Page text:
LOS ANGELES (KABC) — Too much alcohol can cause liver disease, and now a first study of its kind suggests fast food may also have a direct impact on your liver health.
About 30% of people in the United States have nonalcoholic fatty liver disease.
Many don’t know they have it. Who wouldn’t stand in line for a sweet, gooey egg puff pancake?
But these days waiting in line for food is more the norm than the occasional treat.
“I ate Taco Bell yesterday. Panda Express the day before. Pizza Hut the day before,” said Kamry Morris of Los Angeles.
Eagle Rock’s Alexa Crisostomo said she goes through a fast food drive-thrus maybe three times a week.
Irvine’s Daniela Espiritu said she gets fast food twice a week.
“If you go, even every few days, that’s probably still too much,” said lead study author and hepatologist Dr. Ani Kardashian with Keck Medicine from USC.
She said fast food consumption has skyrocketed during the pandemic.
“Fast food includes food from any drive-thru or restaurant that doesn’t have wait staff,” she said.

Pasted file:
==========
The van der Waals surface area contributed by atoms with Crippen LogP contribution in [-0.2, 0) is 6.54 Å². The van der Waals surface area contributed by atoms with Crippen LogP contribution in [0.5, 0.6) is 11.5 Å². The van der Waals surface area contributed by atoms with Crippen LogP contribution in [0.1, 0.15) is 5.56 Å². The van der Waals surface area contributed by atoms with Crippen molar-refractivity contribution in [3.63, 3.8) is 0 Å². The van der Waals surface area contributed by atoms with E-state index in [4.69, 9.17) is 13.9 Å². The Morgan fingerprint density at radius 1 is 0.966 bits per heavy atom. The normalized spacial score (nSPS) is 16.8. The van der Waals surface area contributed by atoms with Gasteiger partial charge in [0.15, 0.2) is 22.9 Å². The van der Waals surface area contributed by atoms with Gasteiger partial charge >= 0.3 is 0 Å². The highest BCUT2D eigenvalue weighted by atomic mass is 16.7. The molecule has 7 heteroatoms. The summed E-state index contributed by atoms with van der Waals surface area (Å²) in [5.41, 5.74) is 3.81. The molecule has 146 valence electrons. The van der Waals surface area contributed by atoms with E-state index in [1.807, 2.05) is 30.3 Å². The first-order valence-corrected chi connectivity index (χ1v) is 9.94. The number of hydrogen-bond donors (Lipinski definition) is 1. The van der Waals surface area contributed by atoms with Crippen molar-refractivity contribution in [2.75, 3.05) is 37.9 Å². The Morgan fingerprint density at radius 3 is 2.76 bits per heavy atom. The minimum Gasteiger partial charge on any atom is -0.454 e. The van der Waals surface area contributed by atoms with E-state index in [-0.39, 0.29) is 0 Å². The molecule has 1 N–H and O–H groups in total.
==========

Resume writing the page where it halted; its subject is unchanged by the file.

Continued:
If convenience foods make up 20% of your diet, Kardashian’s findings show how that increases your risk of fatty liver disease.
“Non-alcoholic fatty liver disease is another cause of serious liver problems, including cirrhosis or scarring of the liver, liver failure, and one of the most feared complications of cirrhosis, which is liver cancer,” Kardashian said.
The risk was significantly higher for those dealing with obesity and diabetes. Researchers analyzed data from a national survey – 29% said a fifth of their calories came from fast food, and those same 29% were those who experienced more liver fat.
People with hectic schedules say convenience “drives” them to fast food.
“If I can drive somewhere to get my food instead of cooking for an hour, I’ll drive to get my food,” said Morris.
Kardashian said it can be more convenient to pack lean protein, whole grains, fruits and veggies at home than a drive-thru.
“If you change your diet. If you eat healthier. If you eat a Mediterranean diet, lose weight. We know you can actually reverse and reduce the amount of fat in the liver,” she said.
“I know the cost of food is high, but we can do it. Nothing is impossible,” said Espiritu.
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